Cap product

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In algebraic topology the cap product is a method of adjoining a chain of degree p with a cochain of degree q, such that qp, to form a composite chain of degree pq. It was introduced by Eduard Čech in 1936, and independently by Hassler Whitney in 1938.


Let X be a topological space and R a coefficient ring. The cap product is a bilinear map on singular homology and cohomology

defined by contracting a singular chain with a singular cochain by the formula:

Here, the notation indicates the restriction of the simplicial map to its face spanned by the vectors of the base, see Simplex.


In analogy with the interpretation of the cup product in terms of the Künneth formula, we can explain the existence of the cap product in the following way. Using CW approximation we may assume that is a CW-complex and (and ) is the complex of its cellular chains (or cochains, respectively). Consider then the composition

where we are taking tensor products of chain complexes, is the diagonal map which induces the map
on the chain complex, and is the evaluation map (always 0 except for ).

This composition then passes to the quotient to define the cap product , and looking carefully at the above composition shows that it indeed takes the form of maps , which is always zero for .

Relation with Poincaré duality[edit]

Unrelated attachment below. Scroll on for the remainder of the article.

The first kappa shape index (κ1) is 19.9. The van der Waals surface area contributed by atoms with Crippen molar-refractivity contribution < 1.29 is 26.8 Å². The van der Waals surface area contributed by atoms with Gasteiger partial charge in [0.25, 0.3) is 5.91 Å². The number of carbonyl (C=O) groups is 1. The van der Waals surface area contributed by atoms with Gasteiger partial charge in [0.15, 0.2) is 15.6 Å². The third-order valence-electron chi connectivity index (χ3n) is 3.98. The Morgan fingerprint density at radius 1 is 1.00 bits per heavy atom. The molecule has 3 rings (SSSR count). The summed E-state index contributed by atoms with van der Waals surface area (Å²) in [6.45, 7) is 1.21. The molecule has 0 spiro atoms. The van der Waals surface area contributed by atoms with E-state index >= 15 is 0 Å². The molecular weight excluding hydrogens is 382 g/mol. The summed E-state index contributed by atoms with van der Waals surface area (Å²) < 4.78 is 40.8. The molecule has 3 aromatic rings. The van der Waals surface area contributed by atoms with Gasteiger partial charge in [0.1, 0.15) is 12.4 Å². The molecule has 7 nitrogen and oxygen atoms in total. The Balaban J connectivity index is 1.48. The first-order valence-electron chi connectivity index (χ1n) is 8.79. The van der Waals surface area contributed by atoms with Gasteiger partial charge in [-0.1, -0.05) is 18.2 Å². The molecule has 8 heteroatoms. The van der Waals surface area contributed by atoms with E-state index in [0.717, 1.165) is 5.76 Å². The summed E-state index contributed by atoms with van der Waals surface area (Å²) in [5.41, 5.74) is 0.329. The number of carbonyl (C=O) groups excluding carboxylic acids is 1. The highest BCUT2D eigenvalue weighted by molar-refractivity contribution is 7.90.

For a closed orientable n-manifold M, we can define its fundamental class as a generator of , and then the cap product map

gives Poincaré duality. This also holds for (co)homology with coefficient in some other ring .

The slant product[edit]

If in the above discussion one replaces by , the construction can be (partially) replicated starting from the mappings


to get, respectively, slant products :


In case X = Y, the first one is related to the cap product by the diagonal map: .

These ‘products’ are in some ways more like division than multiplication, which is reflected in their notation.


The boundary of a cap product is given by :

Given a map f the induced maps satisfy :

The cap and cup product are related by :


, and

An interesting consequence of the last equation is that it makes into a right module.

See also[edit]


  • Hatcher, A., Algebraic Topology, Cambridge University Press (2002) ISBN 0-521-79540-0. Detailed discussion of homology theories for simplicial complexes and manifolds, singular homology, etc.
  • slant product at the nLab